Web Site Building · Learning Basic HTML · Tags

What this is about:

Let's get into the real nitty-gritty of HTML coding. HTML is written and interpreted much as we read, from top to bottom, and left to right, of course unless you're Arabic or Asian. You create sections on your web page with tags. Think of tags as commands in the language of HTML. If you want a word to be bold you put tags where that word begins and ends. Or if you want to use italic text the tags will surround those words.

The Less Than — Greater Than Symbols

All tags are formatted the same, no exceptions. They begin with the < symbol, and end with >. What goes in between them is the tag. To know HTML you begin to learn what all the tags are and do. For example, you use the <B> tag to create bold text. <B> for bold, makes sense. Don't worry, it doesn't all make sense, wouldn't be high-tech if it did.

Here is the tag set you would use to make the phrase By George, I think she's got it formatted in italics:

<i>By George, I think she's got it</i>

Notice the / in the ending </i> tag above. The / indicates the end of a tag to close the set. So the <i> starts the italics tag, By George, I think she's got it is what will display on the page, and </i> closes the set. OK, that's easy enough, now what?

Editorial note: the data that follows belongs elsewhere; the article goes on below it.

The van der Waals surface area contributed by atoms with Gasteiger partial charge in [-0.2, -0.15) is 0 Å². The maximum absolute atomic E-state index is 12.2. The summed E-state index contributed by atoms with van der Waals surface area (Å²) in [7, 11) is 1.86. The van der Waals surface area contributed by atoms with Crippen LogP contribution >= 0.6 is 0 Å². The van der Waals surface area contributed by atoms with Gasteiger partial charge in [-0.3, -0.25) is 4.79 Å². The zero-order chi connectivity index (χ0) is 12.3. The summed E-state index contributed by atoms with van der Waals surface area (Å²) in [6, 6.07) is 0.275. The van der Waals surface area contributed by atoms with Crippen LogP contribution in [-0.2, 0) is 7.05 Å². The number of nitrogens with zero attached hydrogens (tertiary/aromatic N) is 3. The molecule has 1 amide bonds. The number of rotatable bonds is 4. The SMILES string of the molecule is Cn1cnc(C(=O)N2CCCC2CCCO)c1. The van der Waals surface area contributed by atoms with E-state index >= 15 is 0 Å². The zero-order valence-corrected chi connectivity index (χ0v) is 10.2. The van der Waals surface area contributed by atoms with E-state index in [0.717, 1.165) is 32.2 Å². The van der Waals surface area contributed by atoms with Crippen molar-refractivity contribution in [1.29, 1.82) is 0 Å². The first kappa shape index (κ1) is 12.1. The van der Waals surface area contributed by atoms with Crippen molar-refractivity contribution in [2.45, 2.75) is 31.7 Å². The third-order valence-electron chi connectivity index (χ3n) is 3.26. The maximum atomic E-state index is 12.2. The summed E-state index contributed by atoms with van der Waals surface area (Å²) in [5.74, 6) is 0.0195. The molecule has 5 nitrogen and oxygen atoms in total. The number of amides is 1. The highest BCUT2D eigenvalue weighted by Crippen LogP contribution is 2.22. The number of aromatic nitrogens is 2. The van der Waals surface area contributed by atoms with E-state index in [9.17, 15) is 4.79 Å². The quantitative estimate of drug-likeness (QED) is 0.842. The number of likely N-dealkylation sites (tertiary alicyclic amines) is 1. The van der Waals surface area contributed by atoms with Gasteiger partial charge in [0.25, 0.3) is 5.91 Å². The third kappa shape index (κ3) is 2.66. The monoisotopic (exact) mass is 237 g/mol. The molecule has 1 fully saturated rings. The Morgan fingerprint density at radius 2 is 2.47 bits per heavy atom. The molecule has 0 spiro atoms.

You start every Web page with the <HTML> tag and close it with the </HTML> tag. This seems right, we're describing this as the start and end of an HTML file. Next you should name your page. This is done with the <TITLE>Internet Brothers: Web Site Building, Learning Basic HTML — Tags</TITLE> tag set. The page title will appear in the title bar of the browser window. Look at the top of your browser window to see what we mean.

Now lets discuss some more simple text formatting tags, and a few others you will see on nearly all web pages:


What it does






Start a new paragraph


Start a new line


Horizontal Rule

This concludes tutorial 2, you should go try some of these tags now in your text editor and browser. When you have saved your HTML file in the text editor, you may display it with the browser by selecting File/Open from the menu bar, then choosing the HTML file you just created. You can't learn if you don't try it. Remember to start each page with the <HTML> tag. How do you end it?


Proceed to HTML Basics Tutorial 3.

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Return to HTML Basics Tutorial 1.

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